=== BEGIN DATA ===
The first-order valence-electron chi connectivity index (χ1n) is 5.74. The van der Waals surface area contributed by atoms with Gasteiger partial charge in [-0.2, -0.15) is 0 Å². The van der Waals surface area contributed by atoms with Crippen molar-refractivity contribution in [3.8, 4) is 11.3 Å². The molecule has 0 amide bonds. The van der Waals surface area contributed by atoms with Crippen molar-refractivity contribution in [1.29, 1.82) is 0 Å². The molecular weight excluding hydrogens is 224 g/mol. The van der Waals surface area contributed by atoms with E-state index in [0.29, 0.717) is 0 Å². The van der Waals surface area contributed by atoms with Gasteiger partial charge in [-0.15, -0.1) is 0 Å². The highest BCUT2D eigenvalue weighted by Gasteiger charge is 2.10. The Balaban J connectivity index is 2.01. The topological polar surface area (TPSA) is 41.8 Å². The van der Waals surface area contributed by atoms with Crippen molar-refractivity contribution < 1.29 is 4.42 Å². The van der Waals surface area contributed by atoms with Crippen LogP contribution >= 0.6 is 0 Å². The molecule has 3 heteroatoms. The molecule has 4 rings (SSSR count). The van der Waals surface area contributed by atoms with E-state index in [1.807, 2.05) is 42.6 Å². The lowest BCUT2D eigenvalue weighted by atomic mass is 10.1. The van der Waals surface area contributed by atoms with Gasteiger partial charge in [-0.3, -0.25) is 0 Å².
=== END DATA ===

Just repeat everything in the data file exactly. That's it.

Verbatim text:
The first-order valence-electron chi connectivity index (χ1n) is 5.74. The van der Waals surface area contributed by atoms with Gasteiger partial charge in [-0.2, -0.15) is 0 Å². The van der Waals surface area contributed by atoms with Crippen molar-refractivity contribution in [3.8, 4) is 11.3 Å². The molecule has 0 amide bonds. The van der Waals surface area contributed by atoms with Crippen molar-refractivity contribution in [1.29, 1.82) is 0 Å². The molecular weight excluding hydrogens is 224 g/mol. The van der Waals surface area contributed by atoms with E-state index in [0.29, 0.717) is 0 Å². The van der Waals surface area contributed by atoms with Gasteiger partial charge in [-0.15, -0.1) is 0 Å². The highest BCUT2D eigenvalue weighted by Gasteiger charge is 2.10. The Balaban J connectivity index is 2.01. The topological polar surface area (TPSA) is 41.8 Å². The van der Waals surface area contributed by atoms with Crippen molar-refractivity contribution < 1.29 is 4.42 Å². The van der Waals surface area contributed by atoms with Crippen LogP contribution >= 0.6 is 0 Å². The molecule has 3 heteroatoms. The molecule has 4 rings (SSSR count). The van der Waals surface area contributed by atoms with E-state index in [1.807, 2.05) is 42.6 Å². The lowest BCUT2D eigenvalue weighted by atomic mass is 10.1. The van der Waals surface area contributed by atoms with Gasteiger partial charge in [-0.3, -0.25) is 0 Å².